The attendance of these distinguished ladies was rather inferior to their birth and fashion in those times, as it consisted of only two servants on horseback. The truth was, that the good old lady had been obliged to make all her domestic servants turn out to complete the quota which her barony ought to furnish for the muster, and in which she would not for the universe have been found deficient. The old steward, who, in steel cap and jack-boots, led forth her array, had, as he said, sweated blood and water in his efforts to overcome the scruples and evasions of the moorland farmers, who ought to have furnished men, horse, and harness on these occasions. At last their dispute came near to an open declaration of hostilities, the incensed episcopalian bestowing on the recusants the whole thunders of the commination, and receiving from them, in return, the denunciations of a Calvinistic excommunication; AVhat was to be done? To punish the refractory tenants would have been easy enough. The privy council would readily have imposed fines, and sent a troop of horse to collect them. But this would have been calling in the huntsman and hounds into the garden to kill the hare.
"For," said Harrison to himself, "the carles have little enough gear at ony rate, and if I call in the red-coats and take away what little they have, how is my worshipful lady to get her rents
VOL. III. V
paid at Candlemas, which is but a difficult matter to bring round even in the best of times f"
So he armed the fowler, and falconer, the footman, and the ploughman, at the home farm, with an old drunken cavaliering butler, who had served with the late Sir Richard under Montrose, and stunned the family nightly with his exploits at Kilsythe and Tippermoor, and who was the only man in the party that had the smallest zeal for the work in hand. In this manner, and by recruiting one or two latitudinarian poachers and black fishers, Mr. Harrison completed the quota of men which fell to the share of Lady Margaret Bellenden, as life-rentrix of the barony of Tillietudlum and others. But when the steward, on the morning of the eventful day, had mustered his troupe dorie before the iron grate of the tower, the mother of Cuddie the ploughman appeared, loaded with the jack-boots, buff coat, and other accoutrements which had been issued forth for the service of the day, and laid them before the steward, demurely assuring him, that whether it were the colic, or a qualm of conscience, she couldna tak upon her to decide; but sure it was, Cuddie had been in sair straits a' night, and she culdna say he was muckle better this morning. The finger of Heaven, she said, was in it; and her bairn should gang on nae sic errands. Pains, penalties, and threats of dismission, were denounced in vain; the mother was obstinate, and Cuddie, who underwent a domiciliary visitation for the purpose of verifying his state of body, could, or would answer only by deep groans. Mause, who had been an ancient domestic in the family, was a sort of favourite with Lady Margaret, and presumed accordingly. Lady Margaret had herself set forth, and her authority could not be appealed to. In this dilemma, the good genius of the old butler suggested an expedient.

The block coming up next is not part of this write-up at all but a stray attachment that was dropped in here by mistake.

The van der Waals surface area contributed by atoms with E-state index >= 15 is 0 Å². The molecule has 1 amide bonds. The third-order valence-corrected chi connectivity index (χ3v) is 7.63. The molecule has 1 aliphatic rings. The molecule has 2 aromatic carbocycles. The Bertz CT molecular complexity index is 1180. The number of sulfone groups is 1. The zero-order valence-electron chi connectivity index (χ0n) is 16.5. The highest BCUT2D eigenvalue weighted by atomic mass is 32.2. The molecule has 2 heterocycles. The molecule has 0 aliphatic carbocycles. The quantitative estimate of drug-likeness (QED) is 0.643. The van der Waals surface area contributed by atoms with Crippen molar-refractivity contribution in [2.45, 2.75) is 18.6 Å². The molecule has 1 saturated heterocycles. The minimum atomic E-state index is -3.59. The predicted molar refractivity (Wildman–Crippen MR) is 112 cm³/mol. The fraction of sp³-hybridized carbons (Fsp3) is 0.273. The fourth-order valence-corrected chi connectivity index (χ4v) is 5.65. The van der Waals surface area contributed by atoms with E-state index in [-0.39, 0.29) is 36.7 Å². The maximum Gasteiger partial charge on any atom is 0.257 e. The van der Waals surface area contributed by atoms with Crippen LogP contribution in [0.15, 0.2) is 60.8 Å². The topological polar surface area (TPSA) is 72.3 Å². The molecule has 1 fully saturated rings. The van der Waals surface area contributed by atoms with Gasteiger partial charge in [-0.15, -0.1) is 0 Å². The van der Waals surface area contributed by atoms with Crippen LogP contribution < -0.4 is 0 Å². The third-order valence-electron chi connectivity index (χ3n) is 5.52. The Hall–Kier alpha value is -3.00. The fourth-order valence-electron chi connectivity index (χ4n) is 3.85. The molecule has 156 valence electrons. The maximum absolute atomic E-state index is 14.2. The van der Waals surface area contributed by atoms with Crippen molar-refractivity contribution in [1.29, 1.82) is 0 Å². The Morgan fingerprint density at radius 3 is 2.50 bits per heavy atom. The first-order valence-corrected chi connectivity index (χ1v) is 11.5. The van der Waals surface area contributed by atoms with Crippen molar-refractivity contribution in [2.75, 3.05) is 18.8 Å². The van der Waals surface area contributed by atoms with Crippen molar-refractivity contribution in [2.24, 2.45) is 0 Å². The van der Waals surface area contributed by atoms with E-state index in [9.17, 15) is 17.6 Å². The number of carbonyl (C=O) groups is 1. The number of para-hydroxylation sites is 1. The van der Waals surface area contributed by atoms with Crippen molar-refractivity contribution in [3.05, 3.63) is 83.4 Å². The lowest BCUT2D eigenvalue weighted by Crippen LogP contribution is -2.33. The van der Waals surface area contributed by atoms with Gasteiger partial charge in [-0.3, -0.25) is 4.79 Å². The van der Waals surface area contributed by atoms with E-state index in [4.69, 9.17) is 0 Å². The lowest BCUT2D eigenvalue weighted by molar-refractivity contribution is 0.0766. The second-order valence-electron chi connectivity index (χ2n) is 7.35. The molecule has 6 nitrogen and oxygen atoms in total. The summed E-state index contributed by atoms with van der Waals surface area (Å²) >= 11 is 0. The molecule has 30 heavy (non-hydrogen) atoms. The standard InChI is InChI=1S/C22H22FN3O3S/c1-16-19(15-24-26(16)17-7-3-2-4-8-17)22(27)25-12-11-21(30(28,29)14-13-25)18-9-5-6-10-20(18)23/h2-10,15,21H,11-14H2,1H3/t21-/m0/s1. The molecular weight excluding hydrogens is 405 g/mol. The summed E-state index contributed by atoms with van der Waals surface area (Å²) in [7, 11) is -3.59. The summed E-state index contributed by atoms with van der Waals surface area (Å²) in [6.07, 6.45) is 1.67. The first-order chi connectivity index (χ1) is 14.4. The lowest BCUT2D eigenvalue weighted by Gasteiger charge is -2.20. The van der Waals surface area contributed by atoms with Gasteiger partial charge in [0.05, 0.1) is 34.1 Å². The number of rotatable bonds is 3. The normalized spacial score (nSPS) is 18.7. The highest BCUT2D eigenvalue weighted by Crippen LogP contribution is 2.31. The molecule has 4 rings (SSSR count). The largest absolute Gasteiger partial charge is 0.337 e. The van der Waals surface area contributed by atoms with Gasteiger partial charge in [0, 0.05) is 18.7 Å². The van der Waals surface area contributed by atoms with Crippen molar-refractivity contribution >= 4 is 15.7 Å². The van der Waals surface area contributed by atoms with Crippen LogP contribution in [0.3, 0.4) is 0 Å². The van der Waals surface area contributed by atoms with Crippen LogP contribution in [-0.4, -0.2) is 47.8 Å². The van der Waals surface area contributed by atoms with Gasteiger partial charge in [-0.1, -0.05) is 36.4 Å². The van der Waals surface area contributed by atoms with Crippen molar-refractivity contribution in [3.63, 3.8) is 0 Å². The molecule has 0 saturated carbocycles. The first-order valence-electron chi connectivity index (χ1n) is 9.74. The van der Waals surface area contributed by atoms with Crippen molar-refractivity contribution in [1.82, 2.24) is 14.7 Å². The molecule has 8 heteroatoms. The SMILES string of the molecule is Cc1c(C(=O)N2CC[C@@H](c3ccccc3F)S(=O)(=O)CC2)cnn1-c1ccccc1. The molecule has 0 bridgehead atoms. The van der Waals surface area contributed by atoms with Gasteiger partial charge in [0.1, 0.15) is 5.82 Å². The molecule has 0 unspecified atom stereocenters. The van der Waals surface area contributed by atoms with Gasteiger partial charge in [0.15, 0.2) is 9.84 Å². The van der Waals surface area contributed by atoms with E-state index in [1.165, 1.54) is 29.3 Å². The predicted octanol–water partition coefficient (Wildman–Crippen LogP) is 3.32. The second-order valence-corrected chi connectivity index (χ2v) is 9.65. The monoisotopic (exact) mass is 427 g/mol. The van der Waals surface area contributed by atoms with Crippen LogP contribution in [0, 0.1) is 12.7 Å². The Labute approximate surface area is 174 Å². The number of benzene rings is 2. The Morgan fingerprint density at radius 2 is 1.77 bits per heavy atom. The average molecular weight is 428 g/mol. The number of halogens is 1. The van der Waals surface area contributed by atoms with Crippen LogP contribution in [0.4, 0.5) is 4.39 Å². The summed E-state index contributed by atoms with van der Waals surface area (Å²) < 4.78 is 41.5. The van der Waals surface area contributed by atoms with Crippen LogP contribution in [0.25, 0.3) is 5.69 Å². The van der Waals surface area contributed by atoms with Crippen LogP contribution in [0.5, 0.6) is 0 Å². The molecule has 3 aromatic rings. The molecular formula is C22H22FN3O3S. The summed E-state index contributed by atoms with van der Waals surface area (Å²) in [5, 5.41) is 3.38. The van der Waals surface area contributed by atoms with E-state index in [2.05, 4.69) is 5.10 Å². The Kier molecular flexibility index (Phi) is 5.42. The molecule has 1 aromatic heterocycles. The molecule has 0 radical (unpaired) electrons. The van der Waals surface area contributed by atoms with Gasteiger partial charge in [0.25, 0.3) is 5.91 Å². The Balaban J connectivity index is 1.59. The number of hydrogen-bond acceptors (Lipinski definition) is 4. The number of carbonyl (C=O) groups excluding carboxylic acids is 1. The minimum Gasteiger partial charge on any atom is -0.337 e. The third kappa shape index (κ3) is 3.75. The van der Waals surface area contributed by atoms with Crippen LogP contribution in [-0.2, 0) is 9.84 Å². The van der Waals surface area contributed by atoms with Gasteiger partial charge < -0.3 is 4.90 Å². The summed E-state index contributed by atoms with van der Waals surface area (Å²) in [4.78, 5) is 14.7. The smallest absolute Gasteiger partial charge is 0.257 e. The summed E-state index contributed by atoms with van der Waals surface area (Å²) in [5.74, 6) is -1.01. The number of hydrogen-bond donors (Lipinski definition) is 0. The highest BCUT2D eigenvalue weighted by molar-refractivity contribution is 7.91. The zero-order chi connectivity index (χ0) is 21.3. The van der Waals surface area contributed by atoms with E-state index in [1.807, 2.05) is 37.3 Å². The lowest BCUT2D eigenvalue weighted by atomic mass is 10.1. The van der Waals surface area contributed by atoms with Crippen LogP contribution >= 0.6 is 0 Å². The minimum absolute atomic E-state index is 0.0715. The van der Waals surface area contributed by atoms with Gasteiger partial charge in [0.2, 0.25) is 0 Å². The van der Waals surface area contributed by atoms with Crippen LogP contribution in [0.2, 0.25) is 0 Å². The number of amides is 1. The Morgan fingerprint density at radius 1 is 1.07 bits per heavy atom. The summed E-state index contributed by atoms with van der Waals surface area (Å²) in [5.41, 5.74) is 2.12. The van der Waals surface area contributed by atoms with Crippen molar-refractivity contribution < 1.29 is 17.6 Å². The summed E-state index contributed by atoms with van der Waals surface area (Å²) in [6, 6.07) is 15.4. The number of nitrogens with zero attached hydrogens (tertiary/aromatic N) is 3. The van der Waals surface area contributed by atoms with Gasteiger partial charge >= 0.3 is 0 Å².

"He had seen mony a braw callant, far less than Guse Gibbie, fight brawly under Montrose. What for no take Guse Gibbie?"
This was a half-witted lad, of very small stature, who had a kind of charge of the poultry under the old hen wife; for in a Scottish family of that day there was a wonderful substitution of labour. This urchin, being sent for from the common field, was hastily muffled in the buff coat, and girded rather to than with the sword of a full grown man, his little legs plunged into jackboots, and a steel cap put upon his head, which seemed, from its size, as if they were going to extinguish him. Thus accoutred, he was hoisted, at his own earnest request, upon the tamest horse of the party; and prompted and supported by old Gudyill the butler, as his front file, he passed muster tolerably enough; the sheriff not caring to examine too closely the recruits of so well affected a person as Lady Margaret Bellenden. *****
"I see the duke's carriage in motion," said Gilbertscleugh, partaking at the moment an alarm common to all Lady Margaret's friends, when she touched upon the topic of the royal visit at the family mansion—" I see the duke's carriage in motion; I presume your ladyship will take your right or rank in leaving the field. May I be permitted to convoy your ladyship and Miss Bel